Calculation of the QTc
The QT interval is difficult to measure when the T wave is of low amplitude, so that the point at which it ends is hard to define. QT intervals should be measured manually on a 12-lead ECG (usually in limb lead II), and the mean measurement from 3 to 5 heartbeats should be taken as the final value (3). As repolarization is faster when the heart beats more rapidly, the QT interval should also be corrected for the heart rate. The most commonly used correction formula, that of Bazett (QTc = QT/RR0.5), should only be used when the heart rate lies in the relatively narrow range of 60 to 80 beats per minute. For higher heart rates, the Fridericia correction formula is suitable (QTc = QT/RR0.33). There is considerable intraindividual variability of the QTc: multiple studies have shown that it can vary by anywhere from 76 to 102 ms over the course of 24 hours. In normal persons, the mean QTc length is roughly 400 ms. The upper limit of normal is 460 ms for women, and 450 ms for men. QTc intervals longer than 500 ms are considered to be a major risk factor for the development of TdP (4, 5).
- age over 65 years;
- female sex (longer QTc interval than men and twice the risk of drug-induced TdP);
- myocardial hypertrophy (e.g., in arterial hypertension);
- congenital QT syndrome;
- bradycardia (leads per se to QTc prolongation; sinus bradycardia; 2nd- and 3rd-degree atrioventricular block);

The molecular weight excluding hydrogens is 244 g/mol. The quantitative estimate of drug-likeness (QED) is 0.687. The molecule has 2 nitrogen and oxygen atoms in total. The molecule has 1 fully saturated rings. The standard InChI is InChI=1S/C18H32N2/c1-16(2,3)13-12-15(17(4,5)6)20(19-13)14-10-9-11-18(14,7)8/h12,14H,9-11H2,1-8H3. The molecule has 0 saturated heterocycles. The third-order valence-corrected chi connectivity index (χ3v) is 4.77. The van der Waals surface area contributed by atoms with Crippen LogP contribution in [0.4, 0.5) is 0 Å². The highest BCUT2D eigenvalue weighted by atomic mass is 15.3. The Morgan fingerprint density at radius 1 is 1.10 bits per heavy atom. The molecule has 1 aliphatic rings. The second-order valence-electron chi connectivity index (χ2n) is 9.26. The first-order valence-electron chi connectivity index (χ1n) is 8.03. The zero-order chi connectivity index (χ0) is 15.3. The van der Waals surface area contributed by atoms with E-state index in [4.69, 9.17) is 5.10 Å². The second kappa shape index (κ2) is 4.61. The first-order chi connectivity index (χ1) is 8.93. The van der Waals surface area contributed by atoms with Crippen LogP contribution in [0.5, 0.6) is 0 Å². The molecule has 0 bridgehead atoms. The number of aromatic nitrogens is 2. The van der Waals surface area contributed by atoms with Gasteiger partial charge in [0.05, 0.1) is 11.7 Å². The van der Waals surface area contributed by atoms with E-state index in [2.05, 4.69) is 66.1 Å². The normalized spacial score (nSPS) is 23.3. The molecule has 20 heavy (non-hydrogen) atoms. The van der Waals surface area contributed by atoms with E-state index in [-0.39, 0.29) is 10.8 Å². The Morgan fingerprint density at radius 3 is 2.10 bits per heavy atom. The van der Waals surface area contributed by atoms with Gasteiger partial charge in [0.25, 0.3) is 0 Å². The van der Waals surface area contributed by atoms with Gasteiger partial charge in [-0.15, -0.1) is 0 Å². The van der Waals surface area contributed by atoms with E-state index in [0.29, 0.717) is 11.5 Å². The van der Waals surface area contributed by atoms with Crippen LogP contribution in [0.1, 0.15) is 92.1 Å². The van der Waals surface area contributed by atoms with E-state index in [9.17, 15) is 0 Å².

- electrolyte disturbances (hypokalemia, hypomagnesemia);
- high plasma concentrations of the offending drug because of overdose, intoxication or inhibition of drug metabolim by concomitantly administered drugs and/or reduced drug clearance due to renal or hepatic insufficiency, or because of rapid infusion of the drug.
In a study of 77 cases of drug-associated TdP, two or more additional risk factors were present in 85%: heart disease (77%), age over 65 (54%), female sex (69%), and hypokalemia (30%) (8).
There have not been any systematic studies of the effect of classic neuroleptic drugs or older antidepressants on the QTc interval. It was only in connection with the approval of newer drugs that the drug approval agencies began to require that such studies be performed. In this article, we estimate the torsadogenic risk of psychotropic drugs on the basis of published clinical studies, database evaluations, and case reports. We searched PubMed for articles containing the generic names of various drugs and drug classes (e.g., “antipsychotic,” “antidepressant”) along with the terms “QT,” “torsade(s) de pointes,” “TdP,” “cardiotoxicity,” and “sudden death.” In the Table (gif ppt), drugs are listed in order of decreasing risk of TdP. In constructing the Table, we gave the highest priority to the evaluations of the University of Arizona’s Center for Education and Research on Therapeutics (Arizona CERT), which regularly publishes updated lists of drugs associated with varying risks of TdP on the website www.torsades.org (9). We gave secondary priority to the presence and number of case reports of TdP for each drug (especially when TdP arose at therapeutic doses), as well as to the extent of QTc prolongation (7, 10).